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Martin Luther – A man who changed the world

October 28, 2017

DSC_2921This Tuesday marks the 500th anniversary of one of the most significant events in European and, indeed, the whole of Western history.  On 31st October 1517 Martin Luther nailed his 95 theses on the power and efficacy of indulgences to the door of the Castle Church in Wittenberg and set in train the set of events which led to the Protestant Reformation, and it could easily be argued, the emergence of western thought and values in the form we know today.

Having studied the Reformation and the 16th century as part of A Level history I took the advantage, earlier this year, to reacquaint myself with the story of Luther, both by visiting Wittenberg as part of my cycle trip on the Elbe and by reading an excellent modern biography of Luther by Scott Hendrix.

In our post religious age the figure of Luther is less familiar than it would have been for most of the last 500 years. Many people would more likely think of the American Civil Rights Leader Martin Luther King than the German religious reformer, although the former was named after and inspired by Luther.  However, whatever one’s approach to formal religion, Luther is a man whose story has a much wider historical and intellectual importance.

Luther is a wonderful example of the interaction between the actions of individuals and the wider forces and trends which generate historical change. In 1517 the ingredients for the Protestant Reformation were all in place.  There was a deep seated dislike of the Catholic Church and, in particular, the corruption of its leadership.  Wider social changes were happening, such as the introduction of printing, which made it easier for new ideas to spread and take hold.  Nonetheless it took the actions of one man to make it happen and, in this case, the actions of that one man over the next 30 years were more than usually significant in influencing events. When I was doing my A level history I came across a wonderful analogy comparing the actions of Luther to Beethoven’s 4th Piano Concerto, where uniquely for that musical form at the time, it was the pianist who played the opening theme on their own before the orchestra joined in.   In the same way in the first years of the Reformation Luther’s personality and actions were crucial in determining what happened.

There were a number specific attributes which made Luther’s contribution so special. He was a brave individual who was prepared to stand up to the most powerful men in the world and stick to his principles under duress and under threat to his life, being forced to spend a year in hiding in the Wartburg Castle in Eisenach. Similarly, while not always prepared to compromise, he had a broader view than many had at the time about how his changes might go with the grain of popular belief. Unlike other reformers he did not argue for the abolition of all traditional practices such as the veneration of images. He was prepared to work with secular supporters while not losing the ability to challenge them.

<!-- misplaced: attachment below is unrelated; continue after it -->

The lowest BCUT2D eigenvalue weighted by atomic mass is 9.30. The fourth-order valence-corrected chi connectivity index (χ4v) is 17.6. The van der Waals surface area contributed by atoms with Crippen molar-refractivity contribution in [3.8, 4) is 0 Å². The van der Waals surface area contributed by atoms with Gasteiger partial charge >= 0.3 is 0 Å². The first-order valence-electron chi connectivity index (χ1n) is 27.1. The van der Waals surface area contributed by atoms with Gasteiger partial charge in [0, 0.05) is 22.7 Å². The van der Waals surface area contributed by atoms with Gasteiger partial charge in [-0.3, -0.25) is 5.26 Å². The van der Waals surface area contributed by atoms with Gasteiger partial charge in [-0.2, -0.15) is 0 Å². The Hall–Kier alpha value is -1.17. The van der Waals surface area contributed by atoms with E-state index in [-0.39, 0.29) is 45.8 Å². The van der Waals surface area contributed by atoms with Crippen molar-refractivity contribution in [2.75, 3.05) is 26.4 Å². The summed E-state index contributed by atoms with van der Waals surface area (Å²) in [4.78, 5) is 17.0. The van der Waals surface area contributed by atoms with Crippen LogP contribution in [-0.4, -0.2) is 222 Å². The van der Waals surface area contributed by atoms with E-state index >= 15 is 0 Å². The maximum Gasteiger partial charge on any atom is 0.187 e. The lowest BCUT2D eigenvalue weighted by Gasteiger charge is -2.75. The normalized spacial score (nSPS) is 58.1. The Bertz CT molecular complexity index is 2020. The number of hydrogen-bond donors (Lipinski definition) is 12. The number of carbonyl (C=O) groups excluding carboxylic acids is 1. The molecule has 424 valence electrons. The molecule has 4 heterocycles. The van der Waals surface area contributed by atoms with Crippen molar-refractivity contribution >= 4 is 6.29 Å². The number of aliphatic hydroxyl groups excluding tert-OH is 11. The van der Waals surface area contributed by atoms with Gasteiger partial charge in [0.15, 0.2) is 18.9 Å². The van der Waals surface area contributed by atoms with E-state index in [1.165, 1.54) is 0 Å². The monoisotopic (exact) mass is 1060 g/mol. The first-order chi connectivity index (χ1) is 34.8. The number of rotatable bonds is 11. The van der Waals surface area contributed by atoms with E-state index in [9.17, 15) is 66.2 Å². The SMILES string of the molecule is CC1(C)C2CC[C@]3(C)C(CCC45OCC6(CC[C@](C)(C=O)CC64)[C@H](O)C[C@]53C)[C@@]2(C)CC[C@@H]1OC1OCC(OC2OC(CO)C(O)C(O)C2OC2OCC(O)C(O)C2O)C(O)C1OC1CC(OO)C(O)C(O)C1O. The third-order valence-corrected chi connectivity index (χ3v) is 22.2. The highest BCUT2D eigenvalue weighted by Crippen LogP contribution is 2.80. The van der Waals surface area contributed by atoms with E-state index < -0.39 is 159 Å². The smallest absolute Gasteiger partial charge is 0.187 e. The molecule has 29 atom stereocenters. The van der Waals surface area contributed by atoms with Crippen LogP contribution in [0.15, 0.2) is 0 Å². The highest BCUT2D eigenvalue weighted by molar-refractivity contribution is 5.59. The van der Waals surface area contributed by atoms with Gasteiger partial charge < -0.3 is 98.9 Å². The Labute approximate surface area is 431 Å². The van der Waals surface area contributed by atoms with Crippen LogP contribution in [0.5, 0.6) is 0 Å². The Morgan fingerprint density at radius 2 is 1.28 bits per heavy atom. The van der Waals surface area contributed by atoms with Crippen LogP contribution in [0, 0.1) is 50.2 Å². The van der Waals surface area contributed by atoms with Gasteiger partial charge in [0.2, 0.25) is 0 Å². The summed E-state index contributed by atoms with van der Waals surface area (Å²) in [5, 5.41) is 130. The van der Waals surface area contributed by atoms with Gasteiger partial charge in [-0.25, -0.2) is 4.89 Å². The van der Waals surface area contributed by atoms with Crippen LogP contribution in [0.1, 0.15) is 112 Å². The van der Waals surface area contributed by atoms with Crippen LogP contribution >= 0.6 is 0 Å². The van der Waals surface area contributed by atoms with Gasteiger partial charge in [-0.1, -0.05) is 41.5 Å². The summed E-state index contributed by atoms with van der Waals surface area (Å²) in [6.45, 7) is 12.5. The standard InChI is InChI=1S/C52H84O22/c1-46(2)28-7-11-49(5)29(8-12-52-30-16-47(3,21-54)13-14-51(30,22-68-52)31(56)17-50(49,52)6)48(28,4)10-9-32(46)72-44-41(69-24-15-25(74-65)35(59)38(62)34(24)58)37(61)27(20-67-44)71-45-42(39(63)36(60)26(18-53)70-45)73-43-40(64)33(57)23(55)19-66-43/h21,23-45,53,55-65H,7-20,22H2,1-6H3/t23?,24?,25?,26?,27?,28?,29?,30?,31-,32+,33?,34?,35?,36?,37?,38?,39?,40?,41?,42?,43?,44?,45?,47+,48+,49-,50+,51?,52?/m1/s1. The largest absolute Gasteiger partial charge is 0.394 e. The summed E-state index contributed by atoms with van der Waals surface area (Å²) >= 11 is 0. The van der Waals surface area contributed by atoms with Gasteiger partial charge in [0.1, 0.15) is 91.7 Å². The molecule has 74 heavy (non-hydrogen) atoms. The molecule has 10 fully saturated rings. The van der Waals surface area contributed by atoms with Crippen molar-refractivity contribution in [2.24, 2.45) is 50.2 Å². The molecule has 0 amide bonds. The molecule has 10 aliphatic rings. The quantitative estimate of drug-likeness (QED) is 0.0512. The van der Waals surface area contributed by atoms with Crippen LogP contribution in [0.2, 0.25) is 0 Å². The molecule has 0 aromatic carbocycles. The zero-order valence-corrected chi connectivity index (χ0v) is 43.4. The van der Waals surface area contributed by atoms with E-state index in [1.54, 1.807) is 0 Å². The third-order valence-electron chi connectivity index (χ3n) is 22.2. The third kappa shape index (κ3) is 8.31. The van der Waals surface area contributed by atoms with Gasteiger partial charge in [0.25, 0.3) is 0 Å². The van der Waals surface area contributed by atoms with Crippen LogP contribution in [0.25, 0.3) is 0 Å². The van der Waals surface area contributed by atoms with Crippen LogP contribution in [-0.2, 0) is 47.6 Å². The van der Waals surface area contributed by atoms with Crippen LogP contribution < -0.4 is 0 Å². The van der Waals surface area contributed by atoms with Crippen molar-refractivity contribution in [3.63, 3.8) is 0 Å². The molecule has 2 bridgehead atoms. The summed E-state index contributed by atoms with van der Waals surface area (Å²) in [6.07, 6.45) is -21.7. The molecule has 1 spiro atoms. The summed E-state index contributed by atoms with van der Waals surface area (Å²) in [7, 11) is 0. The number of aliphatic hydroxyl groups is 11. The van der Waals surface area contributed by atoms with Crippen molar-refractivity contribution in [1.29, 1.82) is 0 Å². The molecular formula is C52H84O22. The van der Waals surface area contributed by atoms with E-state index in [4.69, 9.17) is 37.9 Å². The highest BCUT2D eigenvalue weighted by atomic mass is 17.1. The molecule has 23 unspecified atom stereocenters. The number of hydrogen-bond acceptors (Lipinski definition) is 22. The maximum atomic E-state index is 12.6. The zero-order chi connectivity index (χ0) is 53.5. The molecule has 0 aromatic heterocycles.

More than anything else it was his power as a communicator which was at the heart of Luther’s success as reformer. Luther’s written and spoken output, in particular in German, was phenomenal and he out wrote his Catholic opponents by a margin of 2 to 1.  By 1520 250,000 copies of his writing were in circulation, a massive number for the time.   Luther’s communication also embraced a range of forms.  Unlike other Reformers, he believed strongly in the value of music as an adjunct to religious worship and wrote a number of hymns including the famous “Ein feste Burg ist unser Gott.”  We have much to thank him for that as it was the Lutheran tradition which spawned some of the greatest work of J.S. Bach (in one of those lovely historical coincidences they both attended, at 200 years remove, the same school in Eisenach).

Luther has his detractors. He could be an obstinate and angry man.  His views on some issues, in particular the anti-Semitism he expressed in his later writings are unattractive.  However what also came over from my reading and visit is man of great human warmth, who loved the company of others, who developed strong relationships and partnerships with others.  He was a man who was aware of his own faults and short comings, famously saying of himself “At the same time saint and sinner” and was someone who was acquainted with mental distress, suffering from periods of depression.

Luther, despite the depth of his religious beliefs, struggled in the cold celibacy of the cloister and his marriage to Katharine von Bora was based on a deep and mutual respect for each other and for the comfort and mutual support a married couple can bring each other. Katarina’s comments on Luther’s death are genuine and moving  “If I had owned a principality or empire I would not have felt as bad had I lost it as I did when our dear Lord God took from me, and not only from me but form the whole world – this dear and worthy man.”

At the heart of Luther’s world view is the importance of individuals, all equal before God, all responsible for their own actions and beliefs. This, for me, is Luther’s greatest legacy to western thought and as important today as it was that day 500 years ago when he nailed his 95 theses to the church door in Wittenberg.



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